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Six Decades of Top Economics Publishing: Who and How?

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  • Daniel S. Hamermesh

Abstract

Presenting data on all full-length articles in the three top general economics journals for one year in each decade 1960s-2010s, I analyze changes in patterns of coauthorship, age structure and methodology, and their possible causes. The distribution of number of authors has shifted steadily rightward. In the last two decades, the fraction of older authors has almost quadrupled. Top journals are publishing many fewer papers that represent pure theory, regardless of subfield, somewhat less empirical work based on publicly available data sets, and many more empirical studies based on data collected by the author(s) or on laboratory or field experiments. (JEL A14)

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Bibliographic Info

Article provided by American Economic Association in its journal Journal of Economic Literature.

Volume (Year): 51 (2013)
Issue (Month): 1 (March)
Pages: 162-72

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Handle: RePEc:aea:jeclit:v:51:y:2013:i:1:p:162-72

Note: DOI: 10.1257/jel.51.1.162
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  1. Charles E. Scott & John J. Siegfried, 2010. "American Economic Association Universal Academic Questionnaire Summary Statistics," American Economic Review, American Economic Association, vol. 100(2), pages 647-50, May.
  2. Glenn Ellison, 2000. "The Slowdown of the Economics Publishing Process," NBER Working Papers 7804, National Bureau of Economic Research, Inc.
  3. Bruce A. Weinberg & David W. Galenson, 2005. "Creative Careers: The Life Cycles of Nobel Laureates in Economics," NBER Working Papers 11799, National Bureau of Economic Research, Inc.
  4. Sauer, Raymond D, 1988. "Estimates of the Returns to Quality and Coauthorship in Economic Academia," Journal of Political Economy, University of Chicago Press, vol. 96(4), pages 855-66, August.
  5. Hollis, Aidan, 2001. "Co-authorship and the output of academic economists," Labour Economics, Elsevier, vol. 8(4), pages 503-530, September.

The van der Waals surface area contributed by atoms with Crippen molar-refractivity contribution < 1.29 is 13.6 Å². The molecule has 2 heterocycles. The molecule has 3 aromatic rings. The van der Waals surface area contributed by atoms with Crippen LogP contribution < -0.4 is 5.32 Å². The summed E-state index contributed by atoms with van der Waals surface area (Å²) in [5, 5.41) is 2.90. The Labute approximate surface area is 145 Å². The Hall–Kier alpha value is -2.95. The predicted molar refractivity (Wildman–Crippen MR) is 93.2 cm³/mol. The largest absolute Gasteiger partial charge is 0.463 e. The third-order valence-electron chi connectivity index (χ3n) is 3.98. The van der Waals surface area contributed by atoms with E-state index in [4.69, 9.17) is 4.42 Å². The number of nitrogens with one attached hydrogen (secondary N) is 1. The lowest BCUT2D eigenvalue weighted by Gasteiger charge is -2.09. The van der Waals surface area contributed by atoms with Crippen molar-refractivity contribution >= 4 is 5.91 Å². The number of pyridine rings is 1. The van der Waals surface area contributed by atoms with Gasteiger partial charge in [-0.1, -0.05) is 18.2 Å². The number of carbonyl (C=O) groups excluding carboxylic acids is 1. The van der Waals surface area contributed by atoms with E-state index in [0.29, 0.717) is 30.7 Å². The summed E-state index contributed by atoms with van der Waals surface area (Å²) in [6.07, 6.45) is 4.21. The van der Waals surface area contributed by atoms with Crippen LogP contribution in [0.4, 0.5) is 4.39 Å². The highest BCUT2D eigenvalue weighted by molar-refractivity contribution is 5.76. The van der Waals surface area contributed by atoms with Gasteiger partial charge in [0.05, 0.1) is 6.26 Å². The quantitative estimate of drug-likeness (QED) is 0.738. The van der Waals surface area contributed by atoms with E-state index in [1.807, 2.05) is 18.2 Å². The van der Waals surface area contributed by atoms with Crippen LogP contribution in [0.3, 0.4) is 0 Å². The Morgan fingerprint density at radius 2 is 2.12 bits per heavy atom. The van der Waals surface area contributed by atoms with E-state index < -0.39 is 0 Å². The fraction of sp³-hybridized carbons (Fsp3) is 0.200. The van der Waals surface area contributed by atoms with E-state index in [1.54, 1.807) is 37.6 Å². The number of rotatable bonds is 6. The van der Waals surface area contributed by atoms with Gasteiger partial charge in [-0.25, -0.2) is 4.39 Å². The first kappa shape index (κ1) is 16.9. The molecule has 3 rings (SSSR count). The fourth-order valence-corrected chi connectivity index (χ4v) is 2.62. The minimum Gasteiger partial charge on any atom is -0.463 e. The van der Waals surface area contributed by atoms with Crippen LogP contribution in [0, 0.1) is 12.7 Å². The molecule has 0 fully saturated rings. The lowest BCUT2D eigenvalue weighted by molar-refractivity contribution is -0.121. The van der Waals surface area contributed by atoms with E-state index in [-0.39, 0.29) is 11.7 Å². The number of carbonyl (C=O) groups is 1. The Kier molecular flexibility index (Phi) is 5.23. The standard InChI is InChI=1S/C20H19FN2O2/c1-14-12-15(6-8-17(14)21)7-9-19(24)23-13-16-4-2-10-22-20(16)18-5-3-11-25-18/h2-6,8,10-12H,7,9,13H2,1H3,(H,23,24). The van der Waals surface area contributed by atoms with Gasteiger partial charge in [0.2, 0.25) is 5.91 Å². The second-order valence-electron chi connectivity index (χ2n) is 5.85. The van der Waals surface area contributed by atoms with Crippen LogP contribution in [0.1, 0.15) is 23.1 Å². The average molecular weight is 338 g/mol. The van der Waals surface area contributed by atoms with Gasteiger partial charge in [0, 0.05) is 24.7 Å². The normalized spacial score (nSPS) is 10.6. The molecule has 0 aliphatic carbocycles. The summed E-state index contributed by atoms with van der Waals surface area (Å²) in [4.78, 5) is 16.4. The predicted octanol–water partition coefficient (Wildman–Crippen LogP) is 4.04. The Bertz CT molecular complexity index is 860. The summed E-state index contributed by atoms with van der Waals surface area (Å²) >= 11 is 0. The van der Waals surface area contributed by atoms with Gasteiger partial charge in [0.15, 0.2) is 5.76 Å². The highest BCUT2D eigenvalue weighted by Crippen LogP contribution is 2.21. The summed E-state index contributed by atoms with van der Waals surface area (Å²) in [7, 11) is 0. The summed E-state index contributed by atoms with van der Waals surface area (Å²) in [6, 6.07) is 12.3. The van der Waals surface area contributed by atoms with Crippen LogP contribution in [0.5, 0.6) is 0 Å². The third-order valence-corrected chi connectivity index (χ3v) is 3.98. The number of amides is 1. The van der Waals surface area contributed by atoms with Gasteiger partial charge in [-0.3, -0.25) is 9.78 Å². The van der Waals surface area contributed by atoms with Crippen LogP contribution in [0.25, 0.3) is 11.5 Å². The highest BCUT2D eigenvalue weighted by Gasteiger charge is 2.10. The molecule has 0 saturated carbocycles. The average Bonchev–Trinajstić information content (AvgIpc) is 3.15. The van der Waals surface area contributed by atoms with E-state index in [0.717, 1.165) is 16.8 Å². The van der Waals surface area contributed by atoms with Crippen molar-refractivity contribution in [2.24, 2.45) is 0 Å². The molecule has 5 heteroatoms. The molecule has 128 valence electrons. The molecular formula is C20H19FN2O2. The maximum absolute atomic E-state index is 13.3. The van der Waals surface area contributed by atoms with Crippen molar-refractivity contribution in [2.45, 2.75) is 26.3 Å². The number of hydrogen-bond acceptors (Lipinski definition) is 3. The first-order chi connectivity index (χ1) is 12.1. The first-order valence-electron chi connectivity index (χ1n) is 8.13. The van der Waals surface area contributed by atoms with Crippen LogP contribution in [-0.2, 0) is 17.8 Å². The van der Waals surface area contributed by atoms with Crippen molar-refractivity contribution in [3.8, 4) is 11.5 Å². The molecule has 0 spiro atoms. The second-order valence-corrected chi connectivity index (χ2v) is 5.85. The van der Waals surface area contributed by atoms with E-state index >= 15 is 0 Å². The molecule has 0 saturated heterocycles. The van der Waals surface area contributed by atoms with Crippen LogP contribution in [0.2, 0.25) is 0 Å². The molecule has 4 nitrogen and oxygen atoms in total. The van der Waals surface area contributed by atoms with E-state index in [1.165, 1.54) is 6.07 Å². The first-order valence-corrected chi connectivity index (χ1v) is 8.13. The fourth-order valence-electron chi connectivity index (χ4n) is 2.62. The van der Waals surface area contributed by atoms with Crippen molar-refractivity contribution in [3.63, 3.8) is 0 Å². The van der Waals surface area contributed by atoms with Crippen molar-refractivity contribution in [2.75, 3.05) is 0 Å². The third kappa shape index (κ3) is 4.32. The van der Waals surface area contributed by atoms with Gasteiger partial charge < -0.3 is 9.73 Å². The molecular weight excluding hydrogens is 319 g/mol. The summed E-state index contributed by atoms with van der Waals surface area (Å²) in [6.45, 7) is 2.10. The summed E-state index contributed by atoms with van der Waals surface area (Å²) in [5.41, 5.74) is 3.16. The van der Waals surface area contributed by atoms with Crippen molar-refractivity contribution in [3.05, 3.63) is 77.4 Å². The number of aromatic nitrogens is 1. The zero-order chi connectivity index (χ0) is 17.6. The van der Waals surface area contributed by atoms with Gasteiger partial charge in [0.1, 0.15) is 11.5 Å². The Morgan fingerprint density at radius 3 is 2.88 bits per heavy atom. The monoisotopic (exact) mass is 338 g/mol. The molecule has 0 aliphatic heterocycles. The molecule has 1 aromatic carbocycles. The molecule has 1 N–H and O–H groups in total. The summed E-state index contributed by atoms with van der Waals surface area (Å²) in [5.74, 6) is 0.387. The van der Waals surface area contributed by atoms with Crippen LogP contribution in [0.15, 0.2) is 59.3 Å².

6. Daniel S. Hamermesh & Sharon M. Oster, 1998. "Tools or Toys? The Impact of High Technology on Scholarly Productivity," NBER Working Papers 6761, National Bureau of Economic Research, Inc.
  7. Donna K. Ginther & Shulamit Kahn, 2004. "Women in Economics: Moving Up or Falling Off the Academic Career Ladder?," Journal of Economic Perspectives, American Economic Association, vol. 18(3), pages 193-214, Summer.
  8. McDowell, John M & Melvin, Michael, 1983. "The Determinants of Co-Authorship: An Analysis of the Economics Literature," The Review of Economics and Statistics, MIT Press, vol. 65(1), pages 155-60, February.
  9. Matthias Krapf, 2012. "Age and Complementarity in Scientific Collaboration," Working Paper Series of the Department of Economics, University of Konstanz 2012-18, Department of Economics, University of Konstanz.
  10. Benjamin F. Jones, 2009. "The Burden of Knowledge and the "Death of the Renaissance Man": Is Innovation Getting Harder?," Review of Economic Studies, Oxford University Press, vol. 76(1), pages 283-317.
  11. Boschini, Anne & Sjögren, Anna, 2006. "Is Team Formation Gender Neutral? Evidence from Coauthorship Patterns," Working Paper Series 658, Research Institute of Industrial Economics.
  12. Glenn Ellison, 2011. "Is Peer Review In Decline?," Economic Inquiry, Western Economic Association International, vol. 49(3), pages 635-657, 07.
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Cited by:
  1. Matthias Krapf & Heinrich Ursprung & Christian Zimmermann, 2014. "Parenthood and Productivity of Highly Skilled Labor: Evidence from the Groves of Academe," CESifo Working Paper Series 4641, CESifo Group Munich.

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